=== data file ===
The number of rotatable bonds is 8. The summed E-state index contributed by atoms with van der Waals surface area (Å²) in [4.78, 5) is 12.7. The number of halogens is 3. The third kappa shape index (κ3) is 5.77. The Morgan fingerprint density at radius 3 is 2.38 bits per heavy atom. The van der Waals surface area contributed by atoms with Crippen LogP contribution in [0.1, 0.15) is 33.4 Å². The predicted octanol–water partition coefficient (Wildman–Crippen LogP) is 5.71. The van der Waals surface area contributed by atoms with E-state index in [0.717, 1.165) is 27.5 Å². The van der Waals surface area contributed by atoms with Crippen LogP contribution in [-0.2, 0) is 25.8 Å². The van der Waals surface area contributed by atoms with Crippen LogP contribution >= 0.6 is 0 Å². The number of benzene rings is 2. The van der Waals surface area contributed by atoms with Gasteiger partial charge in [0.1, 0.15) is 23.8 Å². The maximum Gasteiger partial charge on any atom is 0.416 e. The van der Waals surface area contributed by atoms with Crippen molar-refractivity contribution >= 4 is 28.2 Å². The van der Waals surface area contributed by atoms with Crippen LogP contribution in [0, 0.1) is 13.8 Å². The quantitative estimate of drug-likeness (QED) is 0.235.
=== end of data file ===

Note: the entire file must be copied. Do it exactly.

The number of rotatable bonds is 8. The summed E-state index contributed by atoms with van der Waals surface area (Å²) in [4.78, 5) is 12.7. The number of halogens is 3. The third kappa shape index (κ3) is 5.77. The Morgan fingerprint density at radius 3 is 2.38 bits per heavy atom. The van der Waals surface area contributed by atoms with Crippen LogP contribution in [0.1, 0.15) is 33.4 Å². The predicted octanol–water partition coefficient (Wildman–Crippen LogP) is 5.71. The van der Waals surface area contributed by atoms with E-state index in [0.717, 1.165) is 27.5 Å². The van der Waals surface area contributed by atoms with Crippen LogP contribution in [-0.2, 0) is 25.8 Å². The van der Waals surface area contributed by atoms with Crippen LogP contribution >= 0.6 is 0 Å². The number of benzene rings is 2. The van der Waals surface area contributed by atoms with Gasteiger partial charge in [0.1, 0.15) is 23.8 Å². The maximum Gasteiger partial charge on any atom is 0.416 e. The van der Waals surface area contributed by atoms with Crippen molar-refractivity contribution >= 4 is 28.2 Å². The van der Waals surface area contributed by atoms with Crippen LogP contribution in [0, 0.1) is 13.8 Å². The quantitative estimate of drug-likeness (QED) is 0.235.